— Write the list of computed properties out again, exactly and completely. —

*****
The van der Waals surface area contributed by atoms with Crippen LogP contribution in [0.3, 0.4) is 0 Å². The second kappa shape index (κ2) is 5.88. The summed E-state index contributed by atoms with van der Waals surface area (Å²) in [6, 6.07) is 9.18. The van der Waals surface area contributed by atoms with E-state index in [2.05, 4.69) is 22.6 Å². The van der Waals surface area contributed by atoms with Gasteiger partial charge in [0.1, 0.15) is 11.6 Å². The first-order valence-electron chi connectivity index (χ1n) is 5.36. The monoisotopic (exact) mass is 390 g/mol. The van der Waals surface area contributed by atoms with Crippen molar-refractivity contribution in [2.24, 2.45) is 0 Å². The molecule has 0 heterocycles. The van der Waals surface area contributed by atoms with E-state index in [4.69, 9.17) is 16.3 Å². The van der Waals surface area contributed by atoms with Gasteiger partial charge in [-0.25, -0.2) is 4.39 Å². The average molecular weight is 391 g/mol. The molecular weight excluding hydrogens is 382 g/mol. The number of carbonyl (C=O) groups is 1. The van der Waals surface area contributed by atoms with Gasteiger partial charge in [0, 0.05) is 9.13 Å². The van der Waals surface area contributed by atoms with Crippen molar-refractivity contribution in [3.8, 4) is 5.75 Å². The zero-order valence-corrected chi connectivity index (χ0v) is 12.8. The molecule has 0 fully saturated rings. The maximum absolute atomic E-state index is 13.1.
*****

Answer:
The van der Waals surface area contributed by atoms with Crippen LogP contribution in [0.3, 0.4) is 0 Å². The second kappa shape index (κ2) is 5.88. The summed E-state index contributed by atoms with van der Waals surface area (Å²) in [6, 6.07) is 9.18. The van der Waals surface area contributed by atoms with E-state index in [2.05, 4.69) is 22.6 Å². The van der Waals surface area contributed by atoms with Gasteiger partial charge in [0.1, 0.15) is 11.6 Å². The first-order valence-electron chi connectivity index (χ1n) is 5.36. The monoisotopic (exact) mass is 390 g/mol. The van der Waals surface area contributed by atoms with Crippen molar-refractivity contribution in [2.24, 2.45) is 0 Å². The molecule has 0 heterocycles. The van der Waals surface area contributed by atoms with E-state index in [4.69, 9.17) is 16.3 Å². The van der Waals surface area contributed by atoms with Gasteiger partial charge in [-0.25, -0.2) is 4.39 Å². The average molecular weight is 391 g/mol. The molecular weight excluding hydrogens is 382 g/mol. The number of carbonyl (C=O) groups is 1. The van der Waals surface area contributed by atoms with Gasteiger partial charge in [0, 0.05) is 9.13 Å². The van der Waals surface area contributed by atoms with Crippen molar-refractivity contribution in [3.8, 4) is 5.75 Å². The zero-order valence-corrected chi connectivity index (χ0v) is 12.8. The molecule has 0 fully saturated rings. The maximum absolute atomic E-state index is 13.1.